The identification of easily measured, accurate diagnostic biomarkers for active tuberculosis (TB) will have a significant impact on global TB control efforts. Because of the host and pathogen complexities involved in TB pathogenesis, identifying a single biomarker that is adequately sensitive and specific continues to be a major hurdle. Our previous studies in models of TB demonstrated that exosomes, such as those released from infected macrophages, contain mycobacterial products, including many Mtb proteins. In this report, we describe the development of targeted proteomics assays employing multiplexed multiple reaction monitoring mass spectrometry (MRM-MS) in order to allow us to follow those proteins previously identified by western blot or shotgun mass spectrometry, and enhance biomarker discovery to include detection of Mtb proteins in human serum exosomes. Targeted MRM-MS assays were applied to exosomes isolated from human serum samples obtained from culture-confirmed active TB patients to detect 76 peptides representing 33 unique Mtb proteins. Our studies revealed the first identification of bacteria-derived biomarker candidates of active TB in exosomes from human serum. Twenty of the 33 proteins targeted for detection were found in the exosomes of TB patients, and included multiple peptides from 8 proteins (Antigen 85B, Antigen 85C, Apa, BfrB, GlcB, HspX, KatG, and Mpt64). Interestingly, all of these proteins are known mycobacterial adhesins and/or proteins that contribute to the intracellular survival of Mtb. These proteins will be included as target analytes in future validation studies as they may serve as markers for persistent active and latent Mtb infection. In summary, this work is the first step in identifying a unique and specific panel of Mtb peptide biomarkers encapsulated in exosomes and reveals complex biomarker patterns across a spectrum of TB disease states.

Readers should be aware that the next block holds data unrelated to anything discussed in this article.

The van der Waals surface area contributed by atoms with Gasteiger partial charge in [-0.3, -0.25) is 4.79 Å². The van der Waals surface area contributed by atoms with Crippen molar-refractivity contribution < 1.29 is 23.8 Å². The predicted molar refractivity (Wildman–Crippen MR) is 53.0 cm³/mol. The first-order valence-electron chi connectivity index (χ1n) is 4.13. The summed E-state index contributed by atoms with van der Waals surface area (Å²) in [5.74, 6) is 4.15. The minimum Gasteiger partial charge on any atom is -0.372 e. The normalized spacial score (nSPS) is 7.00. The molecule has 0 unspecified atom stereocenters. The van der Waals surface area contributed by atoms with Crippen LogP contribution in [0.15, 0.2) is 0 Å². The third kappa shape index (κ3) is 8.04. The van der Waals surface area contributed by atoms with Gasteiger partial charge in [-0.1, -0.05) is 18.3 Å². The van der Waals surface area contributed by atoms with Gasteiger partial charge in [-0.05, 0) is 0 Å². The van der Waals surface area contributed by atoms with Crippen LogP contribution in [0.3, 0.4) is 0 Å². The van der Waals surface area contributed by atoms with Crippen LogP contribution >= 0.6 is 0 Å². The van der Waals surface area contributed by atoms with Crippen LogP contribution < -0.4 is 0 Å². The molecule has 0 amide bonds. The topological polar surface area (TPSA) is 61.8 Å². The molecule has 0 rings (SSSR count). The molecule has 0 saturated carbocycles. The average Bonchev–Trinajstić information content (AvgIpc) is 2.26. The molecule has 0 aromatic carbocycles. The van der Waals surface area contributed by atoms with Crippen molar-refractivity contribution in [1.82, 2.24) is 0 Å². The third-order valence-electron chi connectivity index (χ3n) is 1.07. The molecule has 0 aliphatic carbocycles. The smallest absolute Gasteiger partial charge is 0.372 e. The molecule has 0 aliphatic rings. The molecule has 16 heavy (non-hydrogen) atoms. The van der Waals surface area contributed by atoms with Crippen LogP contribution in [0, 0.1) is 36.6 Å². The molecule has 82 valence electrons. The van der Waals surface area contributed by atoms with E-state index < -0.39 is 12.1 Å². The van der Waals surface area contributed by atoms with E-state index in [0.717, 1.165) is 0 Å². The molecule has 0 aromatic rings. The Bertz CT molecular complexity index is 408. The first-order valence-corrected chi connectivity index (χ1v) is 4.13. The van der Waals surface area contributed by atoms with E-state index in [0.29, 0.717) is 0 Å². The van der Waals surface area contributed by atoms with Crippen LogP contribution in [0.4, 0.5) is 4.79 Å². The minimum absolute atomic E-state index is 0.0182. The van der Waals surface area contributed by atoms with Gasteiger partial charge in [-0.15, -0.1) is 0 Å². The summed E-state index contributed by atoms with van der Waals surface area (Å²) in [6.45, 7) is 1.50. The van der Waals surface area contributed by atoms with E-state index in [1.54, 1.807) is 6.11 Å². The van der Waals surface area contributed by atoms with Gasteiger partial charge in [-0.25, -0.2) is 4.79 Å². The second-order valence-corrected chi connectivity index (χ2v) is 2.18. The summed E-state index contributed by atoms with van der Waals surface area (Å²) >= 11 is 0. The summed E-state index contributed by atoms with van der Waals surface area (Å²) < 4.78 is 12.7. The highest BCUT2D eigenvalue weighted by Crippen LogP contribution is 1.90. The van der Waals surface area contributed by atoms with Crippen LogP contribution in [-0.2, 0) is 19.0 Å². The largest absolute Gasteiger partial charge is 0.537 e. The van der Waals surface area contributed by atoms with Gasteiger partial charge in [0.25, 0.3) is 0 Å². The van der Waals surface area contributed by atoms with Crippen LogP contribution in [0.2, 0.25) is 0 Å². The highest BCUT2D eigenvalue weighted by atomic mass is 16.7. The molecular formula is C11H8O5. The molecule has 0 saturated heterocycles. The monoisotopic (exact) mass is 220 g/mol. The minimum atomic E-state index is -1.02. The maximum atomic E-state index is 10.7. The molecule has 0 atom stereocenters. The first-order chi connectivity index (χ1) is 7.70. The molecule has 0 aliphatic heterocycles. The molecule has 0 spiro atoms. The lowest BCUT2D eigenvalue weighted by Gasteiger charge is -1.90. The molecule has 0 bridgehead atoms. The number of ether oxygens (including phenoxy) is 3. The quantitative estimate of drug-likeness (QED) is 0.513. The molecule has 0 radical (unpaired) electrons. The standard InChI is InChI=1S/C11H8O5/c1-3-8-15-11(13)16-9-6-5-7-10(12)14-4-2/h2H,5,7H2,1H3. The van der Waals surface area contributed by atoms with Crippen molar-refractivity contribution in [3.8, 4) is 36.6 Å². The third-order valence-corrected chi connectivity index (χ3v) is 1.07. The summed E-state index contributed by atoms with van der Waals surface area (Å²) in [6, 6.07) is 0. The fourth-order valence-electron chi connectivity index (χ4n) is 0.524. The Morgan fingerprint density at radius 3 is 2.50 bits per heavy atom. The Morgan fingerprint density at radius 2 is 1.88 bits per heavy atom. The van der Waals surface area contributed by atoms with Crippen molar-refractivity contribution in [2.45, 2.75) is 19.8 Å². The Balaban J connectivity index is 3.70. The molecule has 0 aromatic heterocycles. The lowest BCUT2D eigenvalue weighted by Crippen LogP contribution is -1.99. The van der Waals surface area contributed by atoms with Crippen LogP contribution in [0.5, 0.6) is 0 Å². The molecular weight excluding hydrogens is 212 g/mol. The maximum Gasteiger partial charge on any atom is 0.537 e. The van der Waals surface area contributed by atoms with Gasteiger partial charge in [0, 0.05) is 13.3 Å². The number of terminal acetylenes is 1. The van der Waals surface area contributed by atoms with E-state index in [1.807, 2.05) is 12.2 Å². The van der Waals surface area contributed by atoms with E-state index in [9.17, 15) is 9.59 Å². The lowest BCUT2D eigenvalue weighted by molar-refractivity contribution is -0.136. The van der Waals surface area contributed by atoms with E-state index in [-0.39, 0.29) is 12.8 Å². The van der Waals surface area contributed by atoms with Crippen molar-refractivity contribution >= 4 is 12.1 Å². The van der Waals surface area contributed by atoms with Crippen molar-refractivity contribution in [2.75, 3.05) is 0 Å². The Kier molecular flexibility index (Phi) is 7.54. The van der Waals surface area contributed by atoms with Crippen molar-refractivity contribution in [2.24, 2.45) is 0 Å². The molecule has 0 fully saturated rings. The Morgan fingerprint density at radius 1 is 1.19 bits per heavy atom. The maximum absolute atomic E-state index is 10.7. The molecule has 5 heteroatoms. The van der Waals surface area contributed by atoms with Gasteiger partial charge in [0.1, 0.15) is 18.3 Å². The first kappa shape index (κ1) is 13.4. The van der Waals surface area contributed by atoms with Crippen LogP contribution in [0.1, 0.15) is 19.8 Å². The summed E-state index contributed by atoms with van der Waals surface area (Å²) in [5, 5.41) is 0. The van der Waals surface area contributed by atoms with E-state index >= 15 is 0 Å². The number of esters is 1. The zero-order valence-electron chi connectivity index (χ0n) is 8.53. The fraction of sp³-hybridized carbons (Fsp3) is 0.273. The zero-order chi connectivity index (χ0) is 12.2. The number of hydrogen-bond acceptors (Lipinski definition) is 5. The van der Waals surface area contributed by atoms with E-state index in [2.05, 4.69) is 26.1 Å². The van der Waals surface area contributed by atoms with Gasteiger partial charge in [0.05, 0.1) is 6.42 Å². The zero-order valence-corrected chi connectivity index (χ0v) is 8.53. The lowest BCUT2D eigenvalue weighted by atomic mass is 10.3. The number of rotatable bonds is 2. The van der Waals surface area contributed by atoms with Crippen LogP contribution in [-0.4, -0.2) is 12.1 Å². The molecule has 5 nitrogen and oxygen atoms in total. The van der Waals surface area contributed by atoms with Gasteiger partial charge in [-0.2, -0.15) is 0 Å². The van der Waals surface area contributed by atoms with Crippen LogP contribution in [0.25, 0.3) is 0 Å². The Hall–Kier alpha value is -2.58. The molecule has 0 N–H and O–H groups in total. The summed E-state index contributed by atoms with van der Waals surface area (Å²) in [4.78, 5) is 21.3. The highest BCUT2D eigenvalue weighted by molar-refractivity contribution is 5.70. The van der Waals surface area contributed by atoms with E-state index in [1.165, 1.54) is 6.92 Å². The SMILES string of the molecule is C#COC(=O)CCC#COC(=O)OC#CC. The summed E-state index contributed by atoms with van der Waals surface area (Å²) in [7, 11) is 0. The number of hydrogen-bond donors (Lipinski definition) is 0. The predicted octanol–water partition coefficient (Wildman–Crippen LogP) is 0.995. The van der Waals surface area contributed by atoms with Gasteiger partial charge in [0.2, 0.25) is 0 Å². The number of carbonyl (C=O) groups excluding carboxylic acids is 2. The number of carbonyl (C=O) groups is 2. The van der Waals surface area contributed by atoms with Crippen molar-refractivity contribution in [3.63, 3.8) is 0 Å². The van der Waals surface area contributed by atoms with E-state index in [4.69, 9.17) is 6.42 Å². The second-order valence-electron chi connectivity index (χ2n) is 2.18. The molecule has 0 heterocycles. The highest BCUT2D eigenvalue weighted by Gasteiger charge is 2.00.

San Francisco Bay (California, USA) and its local watersheds present an interesting case study in estuarine mercury (Hg) contamination. This review focuses on the most promising avenues for attempting to reduce methylmercury (MeHg) contamination in Bay Area aquatic food webs and identifying the scientific information that is most urgently needed to support these efforts. Concern for human exposure to MeHg in the region has led to advisories for consumption of sport fish. Striped bass from the Bay have the highest average Hg concentration measured for this species in USA estuaries, and this degree of contamination has been constant for the past 40 years. Similarly, largemouth bass in some Bay Area reservoirs have some of the highest Hg concentrations observed in the entire US. Bay Area wildlife, particularly birds, face potential impacts to reproduction based on Hg concentrations in the tissues of several Bay species. Source control of Hg is one of the primary possible approaches for reducing MeHg accumulation in Bay Area aquatic food webs. Recent findings (particularly Hg isotope measurements) indicate that the decades-long residence time of particle-associated Hg in the Bay is sufficient to allow significant conversion of even the insoluble forms of Hg into MeHg. Past inputs have been thoroughly mixed throughout this shallow and dynamic estuary. The large pool of Hg already present in the ecosystem dominates the fraction converted to MeHg and accumulating in the food web. Consequently, decreasing external Hg inputs can be expected to reduce MeHg in the food web, but it will likely take many decades to centuries before those reductions are achieved. Extensive efforts to reduce loads from the largest Hg mining source (the historic New Almaden mining district) are underway. Hg is spread widely across the urban landscape, but there are a number of key sources, source areas, and pathways that provide opportunities to capture larger quantities of Hg and reduce loads from urban runoff. Atmospheric deposition is a lower priority for source control in the Bay Area due to a combination of a lack of major local sources and Hg isotope data indicating it is a secondary contributor to food web MeHg. Internal net production of MeHg is the dominant source of MeHg that enters the food web. Controlling internal net production is the second primary management approach, and has the potential to reduce food web MeHg more effectively and within a much shorter time-frame. MeHg cycling and control opportunities vary by habitat. Controlling net MeHg production and accumulation in the food web of upstream reservoirs and ponds is very promising due to the many features of these ecosystems that can be manipulated. The most feasible control options in tidal marshes relate to the design of flow patterns and subhabitats in restoration projects. Options for controlling MeHg production in open Bay habitat are limited due primarily to the highly dispersed distribution of Hg throughout the ecosystem. Other changes in these habitats may also have a large influence on food web MeHg, including temperature changes due to global warming, sea level rise, food web alterations due to introduced species and other causes, and changes in sediment supply. Other options for reducing or mitigating exposure and risk include controlling bioaccumulation, cleanup of contaminated sites, and reducing other factors (e.g., habitat availability) that limit at risk wildlife populations.